A fifteen year old is teased at school for his quirky behaviour. He doesn’t tell his parents why, and they only know that he is being bullied. One day, when dad is picking the boy up from school, dad notices the boy jumping from dark tile to dark tile on the sidewalk. “What was that about?” dad asks when the boy gets in the car. The boy blushes and says, “can we just go?”


These are real examples of OCD at it’s strongest. Fortunately, most of the people in the above example recovered reasonably well. Why share this? OCD remains one of the most under-recognized mental illnesses, and hopefully this helps dispel some of the myths.

Editor’s note: Read about what OCD isn’t!

Stay tuned for OCD – What to do about it, and the remainder of the, “four kinds,” series.

Dr. Travis Barron is a resident physician in Toronto, Canada.

Why does anxiety make me tense?

It’s mid-July, and that means vacation. You’ve been waiting for this all year. You can’t wait to have a few weeks to just sit, relax, maybe take in a few books. And don’t forget the wine.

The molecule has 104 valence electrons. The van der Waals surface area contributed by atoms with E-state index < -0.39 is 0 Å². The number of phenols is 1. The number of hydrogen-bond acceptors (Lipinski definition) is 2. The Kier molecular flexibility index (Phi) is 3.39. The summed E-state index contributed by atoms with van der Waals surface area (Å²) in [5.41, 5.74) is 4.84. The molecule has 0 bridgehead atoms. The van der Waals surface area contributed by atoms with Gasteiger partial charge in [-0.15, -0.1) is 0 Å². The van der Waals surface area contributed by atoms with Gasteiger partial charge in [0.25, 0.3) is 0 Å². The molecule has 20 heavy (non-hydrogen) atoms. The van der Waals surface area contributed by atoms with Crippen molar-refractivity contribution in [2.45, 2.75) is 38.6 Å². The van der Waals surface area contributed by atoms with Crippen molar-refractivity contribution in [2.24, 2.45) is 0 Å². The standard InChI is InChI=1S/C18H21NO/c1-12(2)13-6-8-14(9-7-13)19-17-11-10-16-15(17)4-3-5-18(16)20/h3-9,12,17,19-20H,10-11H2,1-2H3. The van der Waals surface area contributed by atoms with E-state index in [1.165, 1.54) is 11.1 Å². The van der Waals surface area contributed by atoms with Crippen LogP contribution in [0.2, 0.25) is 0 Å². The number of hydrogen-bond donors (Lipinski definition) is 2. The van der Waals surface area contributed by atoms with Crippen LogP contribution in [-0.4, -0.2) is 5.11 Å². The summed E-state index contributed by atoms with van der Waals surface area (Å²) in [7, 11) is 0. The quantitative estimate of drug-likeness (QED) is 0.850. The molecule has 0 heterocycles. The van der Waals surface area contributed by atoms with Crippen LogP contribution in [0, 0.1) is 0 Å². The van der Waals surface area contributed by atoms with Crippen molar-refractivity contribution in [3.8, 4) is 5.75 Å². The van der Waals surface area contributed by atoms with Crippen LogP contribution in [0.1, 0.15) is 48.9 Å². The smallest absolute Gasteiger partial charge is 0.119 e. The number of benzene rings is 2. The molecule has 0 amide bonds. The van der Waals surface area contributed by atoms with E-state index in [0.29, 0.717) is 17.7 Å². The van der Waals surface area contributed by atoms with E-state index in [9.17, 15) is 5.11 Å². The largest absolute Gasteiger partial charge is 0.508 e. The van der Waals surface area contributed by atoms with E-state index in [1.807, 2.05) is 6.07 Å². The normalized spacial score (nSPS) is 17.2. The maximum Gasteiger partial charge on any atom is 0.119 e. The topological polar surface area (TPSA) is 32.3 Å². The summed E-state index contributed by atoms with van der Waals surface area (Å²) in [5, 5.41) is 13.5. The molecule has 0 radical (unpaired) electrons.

You arrive home and see your husband. He’s beaming as he gets off the phone. You kiss him hello and for a moment, everything is still.

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“Guess what?” he says.

“I don’t know, you bought good steaks for the weekend?”

“Well also that, but something else… my mother is coming to stay with us for a week!”

The calm serenity melts out of your hands and you instantly feel tight. Your muscles start to ache and your teeth are grinding. You notice your heart rate is picking up as your husband asks, “are you OK honey?”

It’s an uncomfortable feeling.

I think we can see why our fictional character may be anxious in this case. A surprise visit by the in-laws on her vacation. Yikes! (If you’re reading this my in-laws, totally love you guys!)

So she’s anxious – but why does anxiety make us feel this way?

Like I’ve spoken about time and time again, anxiety is not a mental illness. It is a personality trait. Like all personality traits, anxiety can both serve us and hurt us. Anxiety makes us not forget our wives’ birthdays, and makes us turn off the stove. On the other end, anxiety can be the root of some mental illnesses, such as Generalized Anxiety Disorder.